|George E. Spencer|
|United States Senator|
July 13, 1868 – March 4, 1879
|Preceded by||Benjamin Fitzpatrick|
|Succeeded by||George S. Houston|
|Born||November 1, 1836|
Champion, New York
|Died||February 19, 1893 (aged 56)|
|Citizenship||United States of America|
|Spouse(s)||Bella Zilfa Spencer
May Nunez Spencer
|Allegiance||United States of America|
|Service/branch||United States Army|
Bvt. Brigadier General
|Commands||1st Alabama Cavalry Regiment|
|Battles/wars||American Civil War|
George Eliphaz Spencer (November 1, 1836 – February 19, 1893) was an American politician and a U.S. senator from the state of Alabama; who also served as an officer in the Union Army during the American Civil War.
Biography[edit | edit source]
Born in Champion, New York, Spencer was the son of Gordon Percival and Deborah Mallory Spencer. He educated at Montreal College in Canada. After relocating to Iowa he engaged in the study of law. During the Pike's Peak Gold Rush he briefly relocated to Colorado where in November 1859 he founded the town of Breckenridge. He married English author Bella Zilfa in 1862.
Career[edit | edit source]
During the American Civil War, Spencer enlisted as a captain on October 16, 1862. While serving on the staff of Brig. Gen. Grenville M. Dodge, he requested a transfer to the 1st Alabama Cavalry Regiment, a volunteer regiment made up of Southern Unionists, which did not have a permanent commander. Receiving a promotion to colonel, he led the regiment from September 11, 1863 until his resignation on July 5, 1865.
After the war, Spencer returned to Alabama to practice law. His wife died of typhoid fever in 1867. For a time he served as register in bankruptcy for the fourth district of Alabama.
Elected as a Republican to the United States Senate upon readmission of Alabama to the Union, Spencer served from July 13, 1868, to March 4, 1879. He was appointed a commissioner of the Union Pacific Railroad with help from his previous leader, Major General Dodge. In 1877, he married prominent actress "May" Nunez, the niece and namesake of one-armed Confederate General William Wing Loring. The couple then spent two years on a ranch in Nevada tending to mining interests before settling in Washington, DC, about 1880.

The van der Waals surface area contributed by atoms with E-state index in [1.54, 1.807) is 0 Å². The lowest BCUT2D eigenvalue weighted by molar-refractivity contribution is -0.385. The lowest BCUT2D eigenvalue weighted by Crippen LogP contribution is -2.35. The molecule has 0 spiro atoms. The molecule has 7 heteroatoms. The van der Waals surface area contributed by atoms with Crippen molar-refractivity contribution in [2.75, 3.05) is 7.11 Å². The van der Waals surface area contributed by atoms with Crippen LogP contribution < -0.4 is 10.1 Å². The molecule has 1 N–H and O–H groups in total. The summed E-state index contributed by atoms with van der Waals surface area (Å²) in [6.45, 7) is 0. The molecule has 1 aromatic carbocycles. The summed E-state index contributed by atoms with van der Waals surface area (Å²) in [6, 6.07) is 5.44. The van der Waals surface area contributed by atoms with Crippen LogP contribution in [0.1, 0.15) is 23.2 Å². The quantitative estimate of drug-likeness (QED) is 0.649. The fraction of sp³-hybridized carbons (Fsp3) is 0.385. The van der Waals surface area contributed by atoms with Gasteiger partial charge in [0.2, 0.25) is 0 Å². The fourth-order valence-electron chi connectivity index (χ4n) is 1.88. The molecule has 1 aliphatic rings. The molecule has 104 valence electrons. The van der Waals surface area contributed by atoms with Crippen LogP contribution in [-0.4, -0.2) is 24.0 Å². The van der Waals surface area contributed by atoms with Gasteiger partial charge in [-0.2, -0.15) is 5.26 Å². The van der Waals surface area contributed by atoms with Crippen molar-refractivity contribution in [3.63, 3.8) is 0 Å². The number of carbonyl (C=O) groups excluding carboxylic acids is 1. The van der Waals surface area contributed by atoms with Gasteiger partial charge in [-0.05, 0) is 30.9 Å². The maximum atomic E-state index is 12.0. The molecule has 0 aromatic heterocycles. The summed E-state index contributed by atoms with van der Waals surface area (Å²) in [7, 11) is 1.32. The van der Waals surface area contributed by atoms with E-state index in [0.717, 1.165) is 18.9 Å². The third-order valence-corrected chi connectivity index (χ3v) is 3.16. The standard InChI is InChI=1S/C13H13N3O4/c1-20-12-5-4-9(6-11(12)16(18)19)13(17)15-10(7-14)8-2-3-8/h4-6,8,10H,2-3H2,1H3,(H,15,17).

Death[edit | edit source]
Spencer died in Washington, D.C., on February 19, 1893 (age 56 years, 110 days). He is interred at Arlington National Cemetery, Arlington, Virginia.
References[edit | edit source]
- "George Eliphaz Spencer". 1st Alabama Cavalry. Archived from the original on 13 December 2013. https://web.archive.org/web/20131213172920/http://www.1stalabamacavalryusv.com/Roster/Stories.aspx?trooperid=2117. Retrieved 2 July 2013.
- "George Eliphaz Spencer". Arlington National Cemetery. http://www.arlingtoncemetery.net/gespencer.htm. Retrieved 2 July 2013.
- "George Eliphaz Spencer". Biographical Directory of the United States Congress. http://bioguide.congress.gov/scripts/biodisplay.pl?index=S000723. Retrieved 2 July 2013.
- "George Eliphaz Spencer". Govtrack US Congress. http://www.govtrack.us/congress/members/george_spencer/410192. Retrieved 2 July 2013.
- "George Eliphaz Spencer". Encyclopedia of Alabama. http://www.encyclopediaofalabama.org/face/Article.jsp?id=h-2975. Retrieved 2 July 2013.
- "George Eliphaz Spencer". The Political Graveyard. http://politicalgraveyard.com/bio/spencer.html. Retrieved 2 July 2013.
[edit | edit source]
- George E. Spencer at the Biographical Directory of the United States Congress
- George E. Spencer at Find a Grave
|United States Senate|
|U.S. Senator (Class 3) from Alabama
Served alongside: Willard Warner, George Goldthwaite, John T. Morgan
George S. Houston
|Notes and references|
|1. Because Alabama seceded from the Union in 1861, seat was declared vacant from 1861-1868 when Benjamin Fitzpatrick withdrew from the U.S. Senate.|
|This page uses Creative Commons Licensed content from Wikipedia (view authors).|